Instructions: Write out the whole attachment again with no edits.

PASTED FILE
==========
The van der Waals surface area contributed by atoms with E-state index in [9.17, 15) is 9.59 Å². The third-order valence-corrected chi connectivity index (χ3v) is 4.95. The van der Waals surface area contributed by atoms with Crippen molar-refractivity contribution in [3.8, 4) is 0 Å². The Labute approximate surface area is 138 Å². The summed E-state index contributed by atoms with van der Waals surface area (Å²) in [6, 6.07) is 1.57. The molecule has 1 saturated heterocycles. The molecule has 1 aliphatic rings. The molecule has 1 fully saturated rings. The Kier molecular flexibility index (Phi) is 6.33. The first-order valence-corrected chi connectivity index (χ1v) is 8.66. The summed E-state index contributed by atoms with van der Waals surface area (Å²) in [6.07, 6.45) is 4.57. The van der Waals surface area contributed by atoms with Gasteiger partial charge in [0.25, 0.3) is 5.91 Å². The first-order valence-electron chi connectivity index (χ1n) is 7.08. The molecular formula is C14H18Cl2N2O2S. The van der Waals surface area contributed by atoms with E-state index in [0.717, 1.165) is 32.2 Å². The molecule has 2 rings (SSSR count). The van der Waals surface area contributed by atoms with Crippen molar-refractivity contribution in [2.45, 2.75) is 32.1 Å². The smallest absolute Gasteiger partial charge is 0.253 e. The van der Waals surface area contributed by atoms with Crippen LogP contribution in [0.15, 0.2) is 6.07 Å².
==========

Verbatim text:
The van der Waals surface area contributed by atoms with E-state index in [9.17, 15) is 9.59 Å². The third-order valence-corrected chi connectivity index (χ3v) is 4.95. The van der Waals surface area contributed by atoms with Crippen molar-refractivity contribution in [3.8, 4) is 0 Å². The Labute approximate surface area is 138 Å². The summed E-state index contributed by atoms with van der Waals surface area (Å²) in [6, 6.07) is 1.57. The molecule has 1 saturated heterocycles. The molecule has 1 aliphatic rings. The molecule has 1 fully saturated rings. The Kier molecular flexibility index (Phi) is 6.33. The first-order valence-corrected chi connectivity index (χ1v) is 8.66. The summed E-state index contributed by atoms with van der Waals surface area (Å²) in [6.07, 6.45) is 4.57. The van der Waals surface area contributed by atoms with Gasteiger partial charge in [0.25, 0.3) is 5.91 Å². The first-order valence-electron chi connectivity index (χ1n) is 7.08. The molecular formula is C14H18Cl2N2O2S. The van der Waals surface area contributed by atoms with E-state index in [0.717, 1.165) is 32.2 Å². The molecule has 2 rings (SSSR count). The van der Waals surface area contributed by atoms with Crippen molar-refractivity contribution in [2.45, 2.75) is 32.1 Å². The smallest absolute Gasteiger partial charge is 0.253 e. The van der Waals surface area contributed by atoms with Crippen LogP contribution in [0.15, 0.2) is 6.07 Å².